The long-term side effects of chemotherapy include destroying the villi that line the intestine and are instrumental in absorbing nutrients, and destroying red and white blood cells, or the ability of the bone marrow to replace them. I've had a lot of gut problems and consequent weight loss, though I think I'm finally getting that under control. I haven't had any problem with my white blood cells; I did have some anemia, but twice I got Epo shots (Epogen--the same thing some nefarious athletes use in blood doping), and I guess that worked, because last week, my red count was good enough that they didn't give me a shot.

So there you have it. I wouldn't say chemotherapy is unmitigated joy, but it isn't the horror that many people assume. And I do think that the assumption that it will be a horror feeds a fear that only makes the experience worse.

If you have questions about all this, post a comment, and I'll be happy to answer, if I can.

Tuesday, January 8, 2008

Visits and Visitors

Just got back at midnight last night from a vacation with my sons and Jed's significant other at Zion National Park and in Los Angeles. A terrific nine or ten days' respite from thinking of myself as a "sickie." No doctors; no chemo infusions. Just beautiful scenery (we also drove through Bryce Canyon); some short hikes; a truly spectacular Cirque du Soleil show in Las Vegas; and lots of good conversation and love. In LA, I saw my long-time (since college) friends Claire and Deborah, and also my sister Paula who, like Deborah, lives in San Diego County. They drove something like six hours round-trip on very rainy freeways to spend a few hours with me.

I have been trying to get away from Madison for at least a long weekend every month. I really do feel much more like a normal person when I'm not in the shadow of the hospital (almost literally, since I live within walking distance). And of course it's wonderful to see my kids, my sisters, old friends, and I'm happy that they really want to see me. But on this trip, I became very aware of the complicated balancing act required to satisfy other people's desire to spend time with me, and my desire to live my life as normally as possible for as long as possible.

Since the beginning of last summer, I have had a lot of visitors: friends and family who have come to Madison for as little as a few days or as much as a week. They want to spend time with me, and of course when they're here, I want to spend time with them. But when you combine the time I have spent traveling and the time I've had visitors, and then add in the days I'm out of commission because of chemo and its effects, there are not a lot of consecutive days left to live my normal Madison life: spending time with Madison friends, practicing cello, writing.... For me, that's very frustrating. It's not just that I like solitude (which I do). Every visitor, and every day I spend with visitors, is a reminder that my life is not "normal." Much as I love all these people, I hate the reminders.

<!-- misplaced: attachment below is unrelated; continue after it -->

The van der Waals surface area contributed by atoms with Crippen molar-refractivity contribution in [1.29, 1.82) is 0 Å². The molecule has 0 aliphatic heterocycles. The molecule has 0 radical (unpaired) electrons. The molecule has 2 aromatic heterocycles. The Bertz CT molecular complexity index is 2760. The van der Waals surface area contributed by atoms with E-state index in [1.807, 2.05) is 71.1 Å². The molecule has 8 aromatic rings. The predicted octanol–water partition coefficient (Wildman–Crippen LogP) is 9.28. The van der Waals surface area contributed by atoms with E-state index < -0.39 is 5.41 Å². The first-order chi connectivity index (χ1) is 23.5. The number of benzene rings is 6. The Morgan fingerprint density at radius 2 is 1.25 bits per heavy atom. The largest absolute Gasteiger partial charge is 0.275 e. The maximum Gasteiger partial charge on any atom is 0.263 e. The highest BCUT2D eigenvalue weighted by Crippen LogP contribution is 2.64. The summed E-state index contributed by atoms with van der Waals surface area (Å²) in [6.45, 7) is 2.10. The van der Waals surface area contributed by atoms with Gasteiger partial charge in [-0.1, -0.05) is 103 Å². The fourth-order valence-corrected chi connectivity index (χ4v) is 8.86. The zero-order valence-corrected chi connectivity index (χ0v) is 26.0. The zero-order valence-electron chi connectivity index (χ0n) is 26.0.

When we were at Zion, my older son, who just finished his first semester of law school, told me that he was taking a leave from school so that he could spend more time hanging out with me. He has what seem to me legitimate academic goals that he wants to accomplish during the next several months, and his professors agree that taking the time away from classes to write a paper that could be published is a good idea. The school will welcome him back when he returns, and will hold his scholarship for him. So the idea that he would take a leave was not hard for me to accept.

But then he said he'd come to Madison to hang out with me for three weeks each month! I was, I'm afraid, very visibly and vocally appalled. I'm flattered and touched by the idea that my son wants to spend more time with me. I appreciate his desire to be helpful, though at the moment my minimal needs for help (with shoveling snow or preparing for a party) are easily met by friends and neighbors. And I understand that it's important for him now, and will be important for him when, eventually, I die, to have spent time with me--though in my experience, one never feels one has had enough time with people who are no longer around. Still, how do I reconcile all this appreciation and understanding of his needs with my own needs and desires for solitude and for not perceiving myself as a "sickie." How can I even pretend my life is normal if my grown son leaves his home and his girlfriend 2,000 miles away to hang out with me three weeks out of every month?

Well, we compromised. This month he will come for a week or ten days, and he will do his work and I will live my ordinary Madison life, and we'll have dinner together occasionally, or take in a movie, or go for a walk, and we'll see how it goes. But it feels like a balancing act that the Cirque du Soleil might accomplish more successfully than I.

By chance, when I went to the airport this afternoon to pick up my fog-delayed suitcase, I met an old friend, a retired attorney who's close to 80, who'd just returned from spending a month in Seattle where his daughter has started treatment for ovarian cancer. When I told him about my son's desire to spend three weeks a month with me, my friend strongly urged me to let him do it. He didn't change my mind. But I was interested in his reaction, and I'd really welcome your comments and reflections on this conundrum.